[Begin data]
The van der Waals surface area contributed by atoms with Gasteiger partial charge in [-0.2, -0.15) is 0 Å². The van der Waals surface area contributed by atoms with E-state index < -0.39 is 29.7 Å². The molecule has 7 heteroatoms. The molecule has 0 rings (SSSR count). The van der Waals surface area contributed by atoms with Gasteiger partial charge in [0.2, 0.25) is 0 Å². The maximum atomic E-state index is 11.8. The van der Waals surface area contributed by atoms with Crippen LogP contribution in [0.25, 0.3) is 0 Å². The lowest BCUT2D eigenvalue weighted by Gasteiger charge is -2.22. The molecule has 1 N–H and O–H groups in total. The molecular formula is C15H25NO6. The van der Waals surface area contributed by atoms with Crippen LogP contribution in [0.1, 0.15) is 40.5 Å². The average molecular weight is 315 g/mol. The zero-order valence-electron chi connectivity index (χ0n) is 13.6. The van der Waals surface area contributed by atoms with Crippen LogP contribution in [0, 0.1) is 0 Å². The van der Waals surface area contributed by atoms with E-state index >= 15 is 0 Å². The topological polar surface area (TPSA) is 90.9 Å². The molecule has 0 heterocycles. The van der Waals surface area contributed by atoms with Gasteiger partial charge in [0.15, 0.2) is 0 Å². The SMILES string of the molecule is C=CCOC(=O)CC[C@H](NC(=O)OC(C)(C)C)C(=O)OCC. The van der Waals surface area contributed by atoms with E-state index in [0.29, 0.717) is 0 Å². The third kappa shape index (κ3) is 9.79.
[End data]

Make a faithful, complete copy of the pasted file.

The van der Waals surface area contributed by atoms with Gasteiger partial charge in [-0.2, -0.15) is 0 Å². The van der Waals surface area contributed by atoms with E-state index < -0.39 is 29.7 Å². The molecule has 7 heteroatoms. The molecule has 0 rings (SSSR count). The van der Waals surface area contributed by atoms with Gasteiger partial charge in [0.2, 0.25) is 0 Å². The maximum atomic E-state index is 11.8. The van der Waals surface area contributed by atoms with Crippen LogP contribution in [0.25, 0.3) is 0 Å². The lowest BCUT2D eigenvalue weighted by Gasteiger charge is -2.22. The molecule has 1 N–H and O–H groups in total. The molecular formula is C15H25NO6. The van der Waals surface area contributed by atoms with Crippen LogP contribution in [0.1, 0.15) is 40.5 Å². The average molecular weight is 315 g/mol. The zero-order valence-electron chi connectivity index (χ0n) is 13.6. The van der Waals surface area contributed by atoms with Crippen LogP contribution in [0, 0.1) is 0 Å². The van der Waals surface area contributed by atoms with E-state index >= 15 is 0 Å². The topological polar surface area (TPSA) is 90.9 Å². The molecule has 0 heterocycles. The van der Waals surface area contributed by atoms with Gasteiger partial charge in [0.15, 0.2) is 0 Å². The SMILES string of the molecule is C=CCOC(=O)CC[C@H](NC(=O)OC(C)(C)C)C(=O)OCC. The van der Waals surface area contributed by atoms with E-state index in [0.29, 0.717) is 0 Å². The third kappa shape index (κ3) is 9.79.